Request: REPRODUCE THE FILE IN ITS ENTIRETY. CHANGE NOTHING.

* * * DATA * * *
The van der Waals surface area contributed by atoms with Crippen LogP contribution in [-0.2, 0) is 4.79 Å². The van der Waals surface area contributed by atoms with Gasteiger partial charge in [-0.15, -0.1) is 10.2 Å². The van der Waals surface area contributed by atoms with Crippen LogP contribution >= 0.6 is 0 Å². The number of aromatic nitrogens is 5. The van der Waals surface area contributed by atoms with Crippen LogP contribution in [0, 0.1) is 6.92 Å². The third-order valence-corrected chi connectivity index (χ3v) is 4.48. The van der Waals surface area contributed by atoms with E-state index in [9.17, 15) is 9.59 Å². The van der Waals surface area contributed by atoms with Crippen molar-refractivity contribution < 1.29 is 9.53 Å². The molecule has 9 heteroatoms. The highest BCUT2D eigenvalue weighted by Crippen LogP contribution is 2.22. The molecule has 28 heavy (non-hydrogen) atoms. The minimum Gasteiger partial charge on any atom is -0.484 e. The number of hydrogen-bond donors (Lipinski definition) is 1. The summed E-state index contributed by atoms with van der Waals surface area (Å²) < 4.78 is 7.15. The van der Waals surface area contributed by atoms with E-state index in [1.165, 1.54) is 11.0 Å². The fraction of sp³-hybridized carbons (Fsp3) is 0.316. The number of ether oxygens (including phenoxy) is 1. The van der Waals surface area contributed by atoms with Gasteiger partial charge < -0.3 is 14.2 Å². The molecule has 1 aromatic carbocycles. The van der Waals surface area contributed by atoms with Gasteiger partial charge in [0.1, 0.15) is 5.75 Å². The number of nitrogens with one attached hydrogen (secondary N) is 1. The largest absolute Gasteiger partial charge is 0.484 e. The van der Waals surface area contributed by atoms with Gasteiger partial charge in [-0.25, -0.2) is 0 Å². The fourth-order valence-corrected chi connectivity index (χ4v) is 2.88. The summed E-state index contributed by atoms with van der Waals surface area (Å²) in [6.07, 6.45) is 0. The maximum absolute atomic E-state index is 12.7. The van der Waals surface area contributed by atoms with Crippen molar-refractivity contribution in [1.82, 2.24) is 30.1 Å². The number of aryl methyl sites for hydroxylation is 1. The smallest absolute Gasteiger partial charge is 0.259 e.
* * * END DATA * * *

The van der Waals surface area contributed by atoms with Crippen LogP contribution in [-0.2, 0) is 4.79 Å². The van der Waals surface area contributed by atoms with Gasteiger partial charge in [-0.15, -0.1) is 10.2 Å². The van der Waals surface area contributed by atoms with Crippen LogP contribution >= 0.6 is 0 Å². The number of aromatic nitrogens is 5. The van der Waals surface area contributed by atoms with Crippen LogP contribution in [0, 0.1) is 6.92 Å². The third-order valence-corrected chi connectivity index (χ3v) is 4.48. The van der Waals surface area contributed by atoms with E-state index in [9.17, 15) is 9.59 Å². The van der Waals surface area contributed by atoms with Crippen molar-refractivity contribution < 1.29 is 9.53 Å². The molecule has 9 heteroatoms. The highest BCUT2D eigenvalue weighted by Crippen LogP contribution is 2.22. The molecule has 28 heavy (non-hydrogen) atoms. The minimum Gasteiger partial charge on any atom is -0.484 e. The number of hydrogen-bond donors (Lipinski definition) is 1. The summed E-state index contributed by atoms with van der Waals surface area (Å²) < 4.78 is 7.15. The van der Waals surface area contributed by atoms with E-state index in [1.165, 1.54) is 11.0 Å². The fraction of sp³-hybridized carbons (Fsp3) is 0.316. The number of ether oxygens (including phenoxy) is 1. The van der Waals surface area contributed by atoms with Gasteiger partial charge < -0.3 is 14.2 Å². The molecule has 1 aromatic carbocycles. The van der Waals surface area contributed by atoms with Gasteiger partial charge in [0.1, 0.15) is 5.75 Å². The number of nitrogens with one attached hydrogen (secondary N) is 1. The largest absolute Gasteiger partial charge is 0.484 e. The van der Waals surface area contributed by atoms with Gasteiger partial charge in [-0.25, -0.2) is 0 Å². The fourth-order valence-corrected chi connectivity index (χ4v) is 2.88. The summed E-state index contributed by atoms with van der Waals surface area (Å²) in [6.07, 6.45) is 0. The maximum absolute atomic E-state index is 12.7. The van der Waals surface area contributed by atoms with Crippen molar-refractivity contribution in [1.82, 2.24) is 30.1 Å². The number of aryl methyl sites for hydroxylation is 1. The smallest absolute Gasteiger partial charge is 0.259 e.